Ben Ratner’s photo of Gary O’reilly, Chuck Nice and Neil deGrasse Tyson in studio.
Ben Ratner’s photo of Gary O’reilly, Chuck Nice and Neil deGrasse Tyson in studio.

Space Jam: Basketball Cosmic Queries, with Neil deGrasse Tyson

Gary O’Reilly, Chuck Nice and Neil deGrasse Tyson in studio. Credit: Ben Ratner.
Click to Listen to Audio

To activate exclusive, ad-free All-Access content, click here.

For All-Access contacts, pricing, refund policy and other important information, click here.

Listen On

You Can Also Listen On

About This Episode

This week on Playing with Science, Neil deGrasse Tyson joins hosts Gary O’Reilly and Chuck Nice to answer fan submitted questions about the physics of basketball, Michael Jordan, and the impact of race on athletic performance. Join us as we explore the best place in our solar system for “super cool” dunks, the effect of gravity on hang time, and how MJ and others could “freestyle” on the Moon or Mars. Find out whether a basketball would still bounce in space, what happens to rubber in the presence of extreme cold, and what Neil used to do with balls as a kid. Delve into the physics of elastic and inelastic collisions, the deformation of balls, and the effect of different playing surfaces like concrete, blacktop or hardwood on the game. Chuck, Gary and Neil also discuss how 5’7” Spud Webb could win an NBA Slam Dunk Title, and what the last two minutes of a basketball game have to do with Einstein and time dilation. Discover why neither Chuck nor Neil are fans of the movie Space Jam, and compare and contrast the acting abilities of Michael Jordan and Shaquille O’Neill. Finally, Neil addresses fast twitch and slow twitch muscles, and the persistent “urge for people to assert that athletic talent manifested in black people is genetic, but athletic talent manifested in white people is through hard earned work.” (Warning: Adult Language.)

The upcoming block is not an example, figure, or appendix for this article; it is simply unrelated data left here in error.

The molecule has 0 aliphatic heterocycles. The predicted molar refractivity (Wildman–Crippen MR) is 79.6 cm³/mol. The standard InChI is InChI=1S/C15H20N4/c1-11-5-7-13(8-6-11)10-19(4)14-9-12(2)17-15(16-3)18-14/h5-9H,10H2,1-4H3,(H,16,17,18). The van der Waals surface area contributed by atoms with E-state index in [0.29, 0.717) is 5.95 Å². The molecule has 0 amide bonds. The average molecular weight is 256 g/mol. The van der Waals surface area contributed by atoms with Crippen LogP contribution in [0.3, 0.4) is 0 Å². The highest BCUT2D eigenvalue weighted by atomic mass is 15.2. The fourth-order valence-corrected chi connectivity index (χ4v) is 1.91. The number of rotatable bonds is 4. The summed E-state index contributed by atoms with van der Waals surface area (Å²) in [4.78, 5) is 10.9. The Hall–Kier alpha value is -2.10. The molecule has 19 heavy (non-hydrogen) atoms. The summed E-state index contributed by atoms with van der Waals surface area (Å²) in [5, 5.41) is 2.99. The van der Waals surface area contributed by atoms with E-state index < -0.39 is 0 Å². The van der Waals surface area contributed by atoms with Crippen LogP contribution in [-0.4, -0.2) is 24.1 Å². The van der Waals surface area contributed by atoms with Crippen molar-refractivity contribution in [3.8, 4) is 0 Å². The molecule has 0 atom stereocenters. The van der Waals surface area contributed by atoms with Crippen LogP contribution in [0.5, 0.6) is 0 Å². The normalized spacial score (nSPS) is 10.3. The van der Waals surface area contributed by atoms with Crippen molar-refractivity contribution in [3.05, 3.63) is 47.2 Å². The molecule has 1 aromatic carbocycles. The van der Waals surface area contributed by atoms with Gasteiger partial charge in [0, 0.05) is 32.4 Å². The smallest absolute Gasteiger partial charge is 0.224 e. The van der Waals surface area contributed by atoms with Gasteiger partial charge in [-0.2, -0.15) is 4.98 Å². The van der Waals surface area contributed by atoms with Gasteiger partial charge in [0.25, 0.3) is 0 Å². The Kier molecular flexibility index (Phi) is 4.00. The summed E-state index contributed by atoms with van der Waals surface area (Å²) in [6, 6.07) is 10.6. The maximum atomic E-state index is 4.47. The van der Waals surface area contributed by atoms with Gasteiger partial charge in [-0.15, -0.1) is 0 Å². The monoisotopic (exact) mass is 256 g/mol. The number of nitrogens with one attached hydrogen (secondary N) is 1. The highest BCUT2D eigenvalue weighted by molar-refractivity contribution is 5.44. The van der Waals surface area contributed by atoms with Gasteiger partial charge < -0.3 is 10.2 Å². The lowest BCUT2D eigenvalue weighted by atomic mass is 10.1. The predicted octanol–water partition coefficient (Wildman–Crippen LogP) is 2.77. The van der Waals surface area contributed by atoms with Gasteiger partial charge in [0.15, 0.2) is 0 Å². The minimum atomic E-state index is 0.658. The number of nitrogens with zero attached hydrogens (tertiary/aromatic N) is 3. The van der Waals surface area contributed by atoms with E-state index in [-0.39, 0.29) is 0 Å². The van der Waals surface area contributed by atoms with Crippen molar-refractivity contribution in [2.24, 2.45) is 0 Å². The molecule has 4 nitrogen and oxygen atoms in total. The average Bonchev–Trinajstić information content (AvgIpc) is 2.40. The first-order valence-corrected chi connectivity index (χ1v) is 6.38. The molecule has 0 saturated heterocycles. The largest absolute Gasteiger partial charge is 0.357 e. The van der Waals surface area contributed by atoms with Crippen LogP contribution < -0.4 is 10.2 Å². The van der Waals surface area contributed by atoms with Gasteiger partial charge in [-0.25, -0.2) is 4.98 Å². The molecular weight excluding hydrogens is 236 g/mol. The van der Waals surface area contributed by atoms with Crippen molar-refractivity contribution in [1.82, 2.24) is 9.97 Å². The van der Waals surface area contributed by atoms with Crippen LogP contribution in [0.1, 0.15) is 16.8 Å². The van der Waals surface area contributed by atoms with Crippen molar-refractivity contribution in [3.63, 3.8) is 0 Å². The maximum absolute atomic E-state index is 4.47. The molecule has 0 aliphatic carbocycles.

In This Episode

Music in This Episode

Episode Topics

Music in This Episode